Focus on Food: Foodbank Victoria

10 June 2011 By Stefan Grun

Foodbank Victoria
Foodbank Victoria

The ‘Focus on Food’ leadership program is an exciting new initiative that has been developed between Leadership Victoria and Foodbank Victoria. Specifically tailored to the food sector and its stakeholders, ‘Focus on Food’ is based on LV’s successful Igniting Leadership Program and is designed to develop high-potential leaders through a concentrated learning experience. The program will commence in August 2010. Here, we speak to Foodbank Victoria CEO, Ric Benjamin.

Talk of cost of living pressures has become standard political fare of late, but evidence of Victorians under immense financial pressure can be found at Foodbank Victoria.

CEO Ric Benjamin (WCLP ’00) says there is a growing number in our community who experience multiple layers of disadvantage and are unable to make ends meet.

“It would shock many to learn that people on fixed incomes, on welfare payments or on the minimum wage could be spending 60 per cent or more of their income on rent and other housing costs.  For these people (approximately 2 million Australians) it’s not surprising that sometimes they have struggle to have enough for 3 meals a day,” he said.

Ric sees a gap in the food industry, where developing leadership as a whole is often overlooked.  Leadership Victoria’s new collaboration with Foodbank Victoria will provide a dynamic learning experience for food industry leaders, building relationships and fostering ethical leadership for the future. This program is a customised version of the Igniting Leadership Program, specially designed to meet the specific requirements of the food industry.

Foodbank Victoria is an independent charity which collects and distributes food and household supplies to over 500 not-for-profit organisations across the state.  They are on track to distribute 3.8 million kilograms of goods this year, up from 3.2 million in 2010.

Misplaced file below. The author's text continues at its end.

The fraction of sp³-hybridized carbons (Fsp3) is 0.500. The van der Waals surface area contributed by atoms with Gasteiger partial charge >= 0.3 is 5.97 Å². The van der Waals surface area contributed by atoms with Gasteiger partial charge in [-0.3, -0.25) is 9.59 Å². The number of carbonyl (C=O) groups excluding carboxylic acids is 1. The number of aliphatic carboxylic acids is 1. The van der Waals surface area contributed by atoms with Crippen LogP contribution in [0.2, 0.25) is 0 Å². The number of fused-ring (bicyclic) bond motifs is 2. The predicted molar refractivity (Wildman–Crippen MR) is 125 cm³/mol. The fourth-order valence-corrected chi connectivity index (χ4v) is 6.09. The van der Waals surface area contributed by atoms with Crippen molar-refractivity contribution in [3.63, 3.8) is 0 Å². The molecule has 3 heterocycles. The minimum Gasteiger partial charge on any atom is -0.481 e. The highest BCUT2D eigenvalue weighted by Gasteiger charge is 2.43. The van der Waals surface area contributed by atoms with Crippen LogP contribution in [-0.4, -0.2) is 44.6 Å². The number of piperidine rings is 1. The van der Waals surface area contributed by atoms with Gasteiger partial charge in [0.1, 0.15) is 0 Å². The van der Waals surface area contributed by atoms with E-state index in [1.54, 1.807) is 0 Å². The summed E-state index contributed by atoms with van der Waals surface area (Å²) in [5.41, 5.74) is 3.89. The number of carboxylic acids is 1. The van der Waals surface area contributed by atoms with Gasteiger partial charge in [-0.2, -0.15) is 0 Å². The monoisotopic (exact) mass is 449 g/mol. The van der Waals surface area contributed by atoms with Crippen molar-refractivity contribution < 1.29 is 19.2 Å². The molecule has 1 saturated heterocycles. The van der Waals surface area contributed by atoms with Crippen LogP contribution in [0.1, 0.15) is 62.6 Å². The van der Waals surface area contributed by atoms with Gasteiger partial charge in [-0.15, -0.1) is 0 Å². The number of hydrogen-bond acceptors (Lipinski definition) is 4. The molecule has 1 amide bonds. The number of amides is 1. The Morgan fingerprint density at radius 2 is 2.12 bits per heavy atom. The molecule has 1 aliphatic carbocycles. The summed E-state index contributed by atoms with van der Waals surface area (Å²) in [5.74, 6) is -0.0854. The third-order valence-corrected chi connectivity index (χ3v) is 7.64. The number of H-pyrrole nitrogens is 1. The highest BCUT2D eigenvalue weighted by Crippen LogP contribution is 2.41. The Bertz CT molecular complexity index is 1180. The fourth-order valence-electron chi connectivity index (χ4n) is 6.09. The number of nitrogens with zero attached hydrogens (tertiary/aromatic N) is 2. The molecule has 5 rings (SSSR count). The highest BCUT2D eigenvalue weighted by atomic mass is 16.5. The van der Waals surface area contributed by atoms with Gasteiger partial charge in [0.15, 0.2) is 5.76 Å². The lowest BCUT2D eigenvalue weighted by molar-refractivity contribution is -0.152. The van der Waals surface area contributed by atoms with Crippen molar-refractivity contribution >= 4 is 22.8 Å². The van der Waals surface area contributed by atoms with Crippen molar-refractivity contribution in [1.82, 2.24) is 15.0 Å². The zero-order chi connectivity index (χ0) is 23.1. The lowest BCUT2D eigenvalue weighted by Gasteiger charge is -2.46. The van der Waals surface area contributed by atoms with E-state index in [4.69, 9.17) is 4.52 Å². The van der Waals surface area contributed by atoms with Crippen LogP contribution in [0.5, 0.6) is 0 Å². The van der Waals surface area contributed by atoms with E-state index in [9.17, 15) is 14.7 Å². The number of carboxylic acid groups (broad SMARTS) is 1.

Supplies are sourced from a variety of places – many manufacturers see the benefit of giving to Foodbank Victoria their slightly damaged, overrun or mislabeled stock which is still good for consumption.  For some it as more cost effective to donate their left over products than to dispose of it themselves.  Other businesses and primary producers have a higher level of concern for the community and regularly give sellable products to feed hungry people throughout Victoria.

Perhaps most exciting though, is the increasing willingness of sections of the food industry to contribute what they can, be it time, skills, raw materials or the use of equipment, to collaborative projects organised by Foodbank Victoria.

With such large numbers of organisations involved, running Foodbank Victoria sounds like a logistical nightmare, but Ric lists facilitating as one of the most important skills a leader can bring to his or her role.  Actively listening to staff and stakeholders, creating a collaborative environment where everyone is involved and empowered to contribute, and do their job well is also vital.

“Insights and learnings come from everywhere,” Ric says.

He says that while leaders don’t have all the answers, the ability to make decisions is important.

“You don’t need to be a CEO to ensure that there is a clear articulated action that follows from discussions and consensus agreement.  Anyone can be that leader – but sometimes having the title helps!,” he says.